A staff with a collective belief that what they do CAN and WILL make a difference in student achievement provides the greatest chance of student success. As with any busy group of talented people, we can often find ourselves living in our own silos based on our roles, on our assigned projects, or just our own interests.
How might we apply the concepts of Appreciative Inquiry and Appreciative Leadership in the classroom? How might we use inquiry by asking powerful questions to support students in taking ownership …
You have been provided expectations by your district including connecting with students to check on their well-being, engaging students in learning, and providing alternative learning activities for the remainder of the school year.
Teachers have the single largest impact on what students learn in the classroom. What teachers do and say, how they present content, how they provide feedback, how they provide additional support when needed, and how they build relationships with students makes a difference in the learning of the students in their classrooms.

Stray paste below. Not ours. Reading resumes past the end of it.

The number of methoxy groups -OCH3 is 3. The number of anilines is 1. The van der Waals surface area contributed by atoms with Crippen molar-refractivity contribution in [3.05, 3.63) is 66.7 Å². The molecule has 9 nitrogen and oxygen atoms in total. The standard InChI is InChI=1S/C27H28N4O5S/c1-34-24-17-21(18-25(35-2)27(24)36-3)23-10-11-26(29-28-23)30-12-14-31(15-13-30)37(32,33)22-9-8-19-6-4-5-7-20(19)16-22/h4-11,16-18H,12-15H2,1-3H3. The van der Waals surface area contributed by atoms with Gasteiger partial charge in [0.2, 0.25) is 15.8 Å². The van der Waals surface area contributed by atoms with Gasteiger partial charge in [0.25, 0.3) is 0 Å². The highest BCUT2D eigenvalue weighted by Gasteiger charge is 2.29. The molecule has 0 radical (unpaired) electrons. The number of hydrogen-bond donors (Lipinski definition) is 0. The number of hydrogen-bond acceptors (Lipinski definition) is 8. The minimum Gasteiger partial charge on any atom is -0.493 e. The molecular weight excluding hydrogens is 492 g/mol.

Reflect on the last time you looked at student data from your classroom. Was it today? Yesterday? Last week? Or last month? Most likely, you look at student data of some kind every day, how might you analyze the data to determine the story the data tells? Data often needs interpretation, context, and deep thinking.